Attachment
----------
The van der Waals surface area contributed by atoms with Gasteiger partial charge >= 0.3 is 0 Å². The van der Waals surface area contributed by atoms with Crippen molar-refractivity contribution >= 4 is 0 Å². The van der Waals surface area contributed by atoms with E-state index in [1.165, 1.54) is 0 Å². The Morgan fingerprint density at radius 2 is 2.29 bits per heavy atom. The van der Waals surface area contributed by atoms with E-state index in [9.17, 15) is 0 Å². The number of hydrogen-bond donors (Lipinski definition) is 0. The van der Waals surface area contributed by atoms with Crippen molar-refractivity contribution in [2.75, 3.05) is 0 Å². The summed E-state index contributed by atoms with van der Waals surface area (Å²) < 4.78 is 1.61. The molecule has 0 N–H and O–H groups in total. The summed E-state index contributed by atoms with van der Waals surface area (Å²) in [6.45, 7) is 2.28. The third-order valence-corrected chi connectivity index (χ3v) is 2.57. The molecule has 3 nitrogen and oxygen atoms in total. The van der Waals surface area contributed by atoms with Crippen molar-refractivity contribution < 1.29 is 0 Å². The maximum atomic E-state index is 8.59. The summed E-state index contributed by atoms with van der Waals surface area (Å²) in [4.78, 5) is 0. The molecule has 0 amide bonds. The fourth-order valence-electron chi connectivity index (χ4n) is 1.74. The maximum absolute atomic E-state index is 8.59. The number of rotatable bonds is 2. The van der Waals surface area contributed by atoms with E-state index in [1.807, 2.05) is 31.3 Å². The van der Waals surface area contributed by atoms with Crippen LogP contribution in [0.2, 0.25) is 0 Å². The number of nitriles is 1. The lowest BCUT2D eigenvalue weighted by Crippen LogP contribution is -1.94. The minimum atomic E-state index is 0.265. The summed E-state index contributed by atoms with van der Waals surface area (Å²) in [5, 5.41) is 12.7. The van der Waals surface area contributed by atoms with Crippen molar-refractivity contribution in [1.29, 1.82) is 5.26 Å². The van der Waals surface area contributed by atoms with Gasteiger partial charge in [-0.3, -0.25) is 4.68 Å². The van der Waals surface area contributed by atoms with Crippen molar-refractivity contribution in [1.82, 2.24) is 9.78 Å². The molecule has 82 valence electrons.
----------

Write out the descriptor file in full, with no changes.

The van der Waals surface area contributed by atoms with Gasteiger partial charge >= 0.3 is 0 Å². The van der Waals surface area contributed by atoms with Crippen molar-refractivity contribution >= 4 is 0 Å². The van der Waals surface area contributed by atoms with E-state index in [1.165, 1.54) is 0 Å². The Morgan fingerprint density at radius 2 is 2.29 bits per heavy atom. The van der Waals surface area contributed by atoms with E-state index in [9.17, 15) is 0 Å². The number of hydrogen-bond donors (Lipinski definition) is 0. The van der Waals surface area contributed by atoms with Crippen molar-refractivity contribution in [2.75, 3.05) is 0 Å². The summed E-state index contributed by atoms with van der Waals surface area (Å²) < 4.78 is 1.61. The molecule has 0 N–H and O–H groups in total. The summed E-state index contributed by atoms with van der Waals surface area (Å²) in [6.45, 7) is 2.28. The third-order valence-corrected chi connectivity index (χ3v) is 2.57. The molecule has 3 nitrogen and oxygen atoms in total. The van der Waals surface area contributed by atoms with Crippen molar-refractivity contribution < 1.29 is 0 Å². The maximum atomic E-state index is 8.59. The summed E-state index contributed by atoms with van der Waals surface area (Å²) in [4.78, 5) is 0. The molecule has 0 amide bonds. The fourth-order valence-electron chi connectivity index (χ4n) is 1.74. The maximum absolute atomic E-state index is 8.59. The number of rotatable bonds is 2. The van der Waals surface area contributed by atoms with E-state index in [1.807, 2.05) is 31.3 Å². The van der Waals surface area contributed by atoms with Crippen LogP contribution in [0.2, 0.25) is 0 Å². The number of nitriles is 1. The lowest BCUT2D eigenvalue weighted by Crippen LogP contribution is -1.94. The minimum atomic E-state index is 0.265. The summed E-state index contributed by atoms with van der Waals surface area (Å²) in [5, 5.41) is 12.7. The van der Waals surface area contributed by atoms with Crippen molar-refractivity contribution in [1.29, 1.82) is 5.26 Å². The van der Waals surface area contributed by atoms with Gasteiger partial charge in [-0.3, -0.25) is 4.68 Å². The van der Waals surface area contributed by atoms with Crippen molar-refractivity contribution in [1.82, 2.24) is 9.78 Å². The molecule has 82 valence electrons.